“I wanted to show my daughter the women players to inspire her in sports. I think that golf is a very good sport. She’s not that into it yet. But that might be because it’s so hot here!” grins Charlie Fohn , a financial broker based in Singapore.
His reasons for coming were to inspire his daughter Christina for life, rather than just for golf.
“I think that when you see the women golfers on TV they look pretty muscular but live they look really healthy because they exercise all the time. I think it’s good for my daughter to see.”
After a few hours wandering the course, seeing the players in the flesh definitely made an impression on Christina.
“Se Ri Pak. I like her,” she says proudly.
If there’s one name in the field that you would want your daughter to follow then Se Ri Pak would not be a bad place to start. The Hall of Famer, despite not winning on tour last season, still has that aura about her which has the ability to attract fans both young and old. Yet she was not the only one in the HSBC Women’s Champions field. The scoreboard is littered with household names and rising stars and the tournament as a whole has quickly established itself as one of the best on the LPGA schedule.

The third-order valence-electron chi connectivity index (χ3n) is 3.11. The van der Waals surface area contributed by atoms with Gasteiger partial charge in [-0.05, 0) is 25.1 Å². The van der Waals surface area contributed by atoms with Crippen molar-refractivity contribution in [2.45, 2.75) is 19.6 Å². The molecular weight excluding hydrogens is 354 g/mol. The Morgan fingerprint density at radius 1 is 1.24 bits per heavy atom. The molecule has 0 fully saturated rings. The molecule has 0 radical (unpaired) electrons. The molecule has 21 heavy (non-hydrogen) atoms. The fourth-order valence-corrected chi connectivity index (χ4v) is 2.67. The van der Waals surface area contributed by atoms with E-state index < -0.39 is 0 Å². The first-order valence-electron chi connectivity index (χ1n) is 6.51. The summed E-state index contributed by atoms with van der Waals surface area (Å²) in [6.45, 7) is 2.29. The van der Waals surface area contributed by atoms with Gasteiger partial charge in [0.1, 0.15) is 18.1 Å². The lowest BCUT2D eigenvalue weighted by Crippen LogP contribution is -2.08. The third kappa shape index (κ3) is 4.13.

However, as a young female fan, the most obvious thing to do would be to take a leaf from Natasha Sturgess’ book and watch every girl’s favourite Paula Creamer. And that’s where most of them could be found on the course.
As the leading groups, including Paula, made their way down the 18th fairway on the final day of the tournament, another father-daughter combination were searching for the best vantage point. Perched high up on Daddy’s shoulders, this young girl, aged no more than six, watched intently as the players approached the green.
“Who’s your favourite player?” he whispered.
“I love all the players. Especially the pretty ones,” she replied.
Sometimes girls will just be girls
– but the sailors praise the new boats